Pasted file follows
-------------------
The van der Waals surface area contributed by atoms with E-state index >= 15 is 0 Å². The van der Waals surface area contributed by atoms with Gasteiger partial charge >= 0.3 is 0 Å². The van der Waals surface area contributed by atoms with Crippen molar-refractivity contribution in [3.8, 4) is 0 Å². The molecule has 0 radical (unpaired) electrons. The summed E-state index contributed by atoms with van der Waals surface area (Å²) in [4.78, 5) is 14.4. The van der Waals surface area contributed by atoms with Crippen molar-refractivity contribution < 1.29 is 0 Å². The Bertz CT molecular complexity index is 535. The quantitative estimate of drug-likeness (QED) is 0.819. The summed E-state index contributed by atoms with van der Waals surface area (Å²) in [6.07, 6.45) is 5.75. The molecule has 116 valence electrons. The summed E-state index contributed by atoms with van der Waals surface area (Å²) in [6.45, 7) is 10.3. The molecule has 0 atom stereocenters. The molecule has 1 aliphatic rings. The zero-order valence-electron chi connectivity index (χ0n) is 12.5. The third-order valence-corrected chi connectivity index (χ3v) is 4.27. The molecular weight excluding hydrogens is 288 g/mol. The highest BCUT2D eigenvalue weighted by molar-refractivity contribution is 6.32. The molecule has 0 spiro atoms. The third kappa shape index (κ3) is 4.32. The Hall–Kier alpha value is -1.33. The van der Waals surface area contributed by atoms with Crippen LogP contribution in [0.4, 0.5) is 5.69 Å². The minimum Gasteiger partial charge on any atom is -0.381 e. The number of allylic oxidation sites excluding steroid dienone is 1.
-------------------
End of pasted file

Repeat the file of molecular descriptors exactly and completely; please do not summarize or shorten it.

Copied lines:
The van der Waals surface area contributed by atoms with E-state index >= 15 is 0 Å². The van der Waals surface area contributed by atoms with Gasteiger partial charge >= 0.3 is 0 Å². The van der Waals surface area contributed by atoms with Crippen molar-refractivity contribution in [3.8, 4) is 0 Å². The molecule has 0 radical (unpaired) electrons. The summed E-state index contributed by atoms with van der Waals surface area (Å²) in [4.78, 5) is 14.4. The van der Waals surface area contributed by atoms with Crippen molar-refractivity contribution < 1.29 is 0 Å². The Bertz CT molecular complexity index is 535. The quantitative estimate of drug-likeness (QED) is 0.819. The summed E-state index contributed by atoms with van der Waals surface area (Å²) in [6.07, 6.45) is 5.75. The molecule has 116 valence electrons. The summed E-state index contributed by atoms with van der Waals surface area (Å²) in [6.45, 7) is 10.3. The molecule has 0 atom stereocenters. The molecule has 1 aliphatic rings. The zero-order valence-electron chi connectivity index (χ0n) is 12.5. The third-order valence-corrected chi connectivity index (χ3v) is 4.27. The molecular weight excluding hydrogens is 288 g/mol. The highest BCUT2D eigenvalue weighted by molar-refractivity contribution is 6.32. The molecule has 0 spiro atoms. The third kappa shape index (κ3) is 4.32. The Hall–Kier alpha value is -1.33. The van der Waals surface area contributed by atoms with Crippen LogP contribution in [0.4, 0.5) is 5.69 Å². The minimum Gasteiger partial charge on any atom is -0.381 e. The number of allylic oxidation sites excluding steroid dienone is 1.